McGarry JG, McEvoy SH, Brophy DP - Ann Med Surg (Lond) (2014)

(A) Three-dimensional volume rendering of arterial phase computed tomography (CT) angiography showing a segmental thromboembolic occlusion of the SMA immediately distal to the right colic branch. (B) Selective catheterisation and angiography of the SMA occlusion. (C) Successful revascularisation of the SMA following catheter-directed thrombolysis, angioplasty and thromboaspiration.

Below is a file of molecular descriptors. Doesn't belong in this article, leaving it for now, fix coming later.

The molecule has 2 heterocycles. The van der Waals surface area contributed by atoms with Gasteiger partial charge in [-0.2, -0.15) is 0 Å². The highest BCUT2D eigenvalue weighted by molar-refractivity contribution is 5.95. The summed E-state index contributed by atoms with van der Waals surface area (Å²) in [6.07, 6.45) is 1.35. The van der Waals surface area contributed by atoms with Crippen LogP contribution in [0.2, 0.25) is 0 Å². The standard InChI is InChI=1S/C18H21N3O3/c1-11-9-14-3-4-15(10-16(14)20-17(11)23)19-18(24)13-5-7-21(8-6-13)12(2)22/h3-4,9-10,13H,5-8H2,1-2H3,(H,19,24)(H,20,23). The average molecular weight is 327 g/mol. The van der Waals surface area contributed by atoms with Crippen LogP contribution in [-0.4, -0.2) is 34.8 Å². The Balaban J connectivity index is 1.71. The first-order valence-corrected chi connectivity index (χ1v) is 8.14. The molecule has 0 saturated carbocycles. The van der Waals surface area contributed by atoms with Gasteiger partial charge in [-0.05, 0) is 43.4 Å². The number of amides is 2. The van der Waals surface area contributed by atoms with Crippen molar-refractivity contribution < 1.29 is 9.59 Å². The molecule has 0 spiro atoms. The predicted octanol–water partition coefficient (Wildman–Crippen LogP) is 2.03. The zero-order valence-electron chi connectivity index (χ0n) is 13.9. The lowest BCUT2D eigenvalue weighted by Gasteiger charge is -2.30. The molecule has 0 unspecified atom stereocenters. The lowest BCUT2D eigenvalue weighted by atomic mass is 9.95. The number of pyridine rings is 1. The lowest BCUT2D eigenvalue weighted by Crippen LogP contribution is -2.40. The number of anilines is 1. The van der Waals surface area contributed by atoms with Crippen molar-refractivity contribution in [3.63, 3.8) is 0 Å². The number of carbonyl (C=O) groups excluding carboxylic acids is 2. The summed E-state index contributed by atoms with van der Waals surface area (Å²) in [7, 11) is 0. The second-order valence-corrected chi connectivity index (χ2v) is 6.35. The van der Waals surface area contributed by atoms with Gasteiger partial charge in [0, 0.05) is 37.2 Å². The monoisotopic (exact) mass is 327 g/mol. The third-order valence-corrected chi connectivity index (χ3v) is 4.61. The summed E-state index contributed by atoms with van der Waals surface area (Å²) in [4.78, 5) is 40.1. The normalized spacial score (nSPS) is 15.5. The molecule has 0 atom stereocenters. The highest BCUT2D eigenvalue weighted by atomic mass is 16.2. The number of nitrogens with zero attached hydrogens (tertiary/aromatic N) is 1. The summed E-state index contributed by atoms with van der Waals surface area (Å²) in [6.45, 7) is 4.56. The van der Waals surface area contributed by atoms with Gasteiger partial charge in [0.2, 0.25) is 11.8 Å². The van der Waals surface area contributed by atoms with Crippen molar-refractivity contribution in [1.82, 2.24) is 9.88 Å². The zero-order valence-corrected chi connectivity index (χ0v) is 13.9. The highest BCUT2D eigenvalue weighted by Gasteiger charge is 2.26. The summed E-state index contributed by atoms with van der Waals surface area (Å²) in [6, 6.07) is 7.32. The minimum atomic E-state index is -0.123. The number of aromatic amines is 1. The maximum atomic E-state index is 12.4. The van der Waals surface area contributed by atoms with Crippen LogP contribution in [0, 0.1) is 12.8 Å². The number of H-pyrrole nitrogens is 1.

© Copyright Policy - CC BY-NC-ND
Related In: Results  -  Collection

License
Show All Figures
getmorefigures.php?uid=PMC4372641&req=5

fig1: (A) Three-dimensional volume rendering of arterial phase computed tomography (CT) angiography showing a segmental thromboembolic occlusion of the SMA immediately distal to the right colic branch. (B) Selective catheterisation and angiography of the SMA occlusion. (C) Successful revascularisation of the SMA following catheter-directed thrombolysis, angioplasty and thromboaspiration.